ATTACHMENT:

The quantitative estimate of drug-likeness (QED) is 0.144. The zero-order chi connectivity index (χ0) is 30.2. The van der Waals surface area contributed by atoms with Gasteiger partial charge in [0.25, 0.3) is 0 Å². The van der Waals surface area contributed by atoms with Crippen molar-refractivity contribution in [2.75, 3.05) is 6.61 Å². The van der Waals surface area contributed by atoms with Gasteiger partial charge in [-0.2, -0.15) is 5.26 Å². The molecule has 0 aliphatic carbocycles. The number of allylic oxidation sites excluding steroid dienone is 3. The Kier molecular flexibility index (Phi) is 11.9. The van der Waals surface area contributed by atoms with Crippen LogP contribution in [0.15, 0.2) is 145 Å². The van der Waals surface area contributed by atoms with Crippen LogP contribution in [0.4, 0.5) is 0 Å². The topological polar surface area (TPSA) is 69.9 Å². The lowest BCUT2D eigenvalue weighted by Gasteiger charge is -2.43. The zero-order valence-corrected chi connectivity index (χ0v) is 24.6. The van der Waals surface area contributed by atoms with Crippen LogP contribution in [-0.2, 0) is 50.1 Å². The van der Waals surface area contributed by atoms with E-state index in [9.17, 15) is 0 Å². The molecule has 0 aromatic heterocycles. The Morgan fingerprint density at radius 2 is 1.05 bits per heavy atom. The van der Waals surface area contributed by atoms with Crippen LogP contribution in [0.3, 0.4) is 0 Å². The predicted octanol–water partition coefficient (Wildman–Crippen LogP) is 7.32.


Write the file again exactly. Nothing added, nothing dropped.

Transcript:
The quantitative estimate of drug-likeness (QED) is 0.144. The zero-order chi connectivity index (χ0) is 30.2. The van der Waals surface area contributed by atoms with Gasteiger partial charge in [0.25, 0.3) is 0 Å². The van der Waals surface area contributed by atoms with Crippen molar-refractivity contribution in [2.75, 3.05) is 6.61 Å². The van der Waals surface area contributed by atoms with Gasteiger partial charge in [-0.2, -0.15) is 5.26 Å². The molecule has 0 aliphatic carbocycles. The number of allylic oxidation sites excluding steroid dienone is 3. The Kier molecular flexibility index (Phi) is 11.9. The van der Waals surface area contributed by atoms with Crippen LogP contribution in [0.15, 0.2) is 145 Å². The van der Waals surface area contributed by atoms with Crippen LogP contribution in [0.4, 0.5) is 0 Å². The topological polar surface area (TPSA) is 69.9 Å². The lowest BCUT2D eigenvalue weighted by Gasteiger charge is -2.43. The zero-order valence-corrected chi connectivity index (χ0v) is 24.6. The van der Waals surface area contributed by atoms with Crippen LogP contribution in [-0.2, 0) is 50.1 Å². The van der Waals surface area contributed by atoms with E-state index in [9.17, 15) is 0 Å². The molecule has 0 aromatic heterocycles. The Morgan fingerprint density at radius 2 is 1.05 bits per heavy atom. The van der Waals surface area contributed by atoms with Crippen LogP contribution in [0.3, 0.4) is 0 Å². The predicted octanol–water partition coefficient (Wildman–Crippen LogP) is 7.32.